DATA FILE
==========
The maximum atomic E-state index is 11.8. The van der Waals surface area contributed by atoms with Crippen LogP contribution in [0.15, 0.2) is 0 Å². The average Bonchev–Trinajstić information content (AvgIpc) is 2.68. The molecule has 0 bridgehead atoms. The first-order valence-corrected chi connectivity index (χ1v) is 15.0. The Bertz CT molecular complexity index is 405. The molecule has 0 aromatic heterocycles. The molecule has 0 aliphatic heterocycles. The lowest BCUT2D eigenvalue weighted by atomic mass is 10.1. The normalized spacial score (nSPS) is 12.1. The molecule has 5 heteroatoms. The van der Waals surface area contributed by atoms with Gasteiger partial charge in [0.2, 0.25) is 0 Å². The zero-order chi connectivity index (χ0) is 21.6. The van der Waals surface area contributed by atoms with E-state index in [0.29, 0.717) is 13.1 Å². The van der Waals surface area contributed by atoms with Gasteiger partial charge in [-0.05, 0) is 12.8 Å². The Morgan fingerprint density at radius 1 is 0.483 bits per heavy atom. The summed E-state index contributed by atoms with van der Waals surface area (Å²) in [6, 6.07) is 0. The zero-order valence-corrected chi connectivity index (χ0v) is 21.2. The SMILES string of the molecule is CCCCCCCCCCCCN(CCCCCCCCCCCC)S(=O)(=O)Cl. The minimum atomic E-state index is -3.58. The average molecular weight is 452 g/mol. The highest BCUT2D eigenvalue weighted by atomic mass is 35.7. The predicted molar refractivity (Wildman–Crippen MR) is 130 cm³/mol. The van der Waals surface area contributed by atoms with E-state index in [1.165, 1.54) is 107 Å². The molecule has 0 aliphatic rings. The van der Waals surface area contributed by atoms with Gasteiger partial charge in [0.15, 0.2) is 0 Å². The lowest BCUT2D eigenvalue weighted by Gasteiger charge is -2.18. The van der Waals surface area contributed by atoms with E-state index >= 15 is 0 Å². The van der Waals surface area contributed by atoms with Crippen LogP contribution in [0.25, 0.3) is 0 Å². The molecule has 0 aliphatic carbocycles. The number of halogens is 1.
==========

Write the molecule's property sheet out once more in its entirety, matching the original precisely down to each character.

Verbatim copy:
The maximum atomic E-state index is 11.8. The van der Waals surface area contributed by atoms with Crippen LogP contribution in [0.15, 0.2) is 0 Å². The average Bonchev–Trinajstić information content (AvgIpc) is 2.68. The molecule has 0 bridgehead atoms. The first-order valence-corrected chi connectivity index (χ1v) is 15.0. The Bertz CT molecular complexity index is 405. The molecule has 0 aromatic heterocycles. The molecule has 0 aliphatic heterocycles. The lowest BCUT2D eigenvalue weighted by atomic mass is 10.1. The normalized spacial score (nSPS) is 12.1. The molecule has 5 heteroatoms. The van der Waals surface area contributed by atoms with Gasteiger partial charge in [0.2, 0.25) is 0 Å². The zero-order chi connectivity index (χ0) is 21.6. The van der Waals surface area contributed by atoms with E-state index in [0.29, 0.717) is 13.1 Å². The van der Waals surface area contributed by atoms with Gasteiger partial charge in [-0.05, 0) is 12.8 Å². The Morgan fingerprint density at radius 1 is 0.483 bits per heavy atom. The summed E-state index contributed by atoms with van der Waals surface area (Å²) in [6, 6.07) is 0. The zero-order valence-corrected chi connectivity index (χ0v) is 21.2. The SMILES string of the molecule is CCCCCCCCCCCCN(CCCCCCCCCCCC)S(=O)(=O)Cl. The minimum atomic E-state index is -3.58. The average molecular weight is 452 g/mol. The highest BCUT2D eigenvalue weighted by atomic mass is 35.7. The predicted molar refractivity (Wildman–Crippen MR) is 130 cm³/mol. The van der Waals surface area contributed by atoms with E-state index in [1.165, 1.54) is 107 Å². The molecule has 0 aliphatic rings. The van der Waals surface area contributed by atoms with Gasteiger partial charge in [0.15, 0.2) is 0 Å². The lowest BCUT2D eigenvalue weighted by Gasteiger charge is -2.18. The van der Waals surface area contributed by atoms with E-state index >= 15 is 0 Å². The van der Waals surface area contributed by atoms with Crippen LogP contribution in [0.25, 0.3) is 0 Å². The molecule has 0 aliphatic carbocycles. The number of halogens is 1.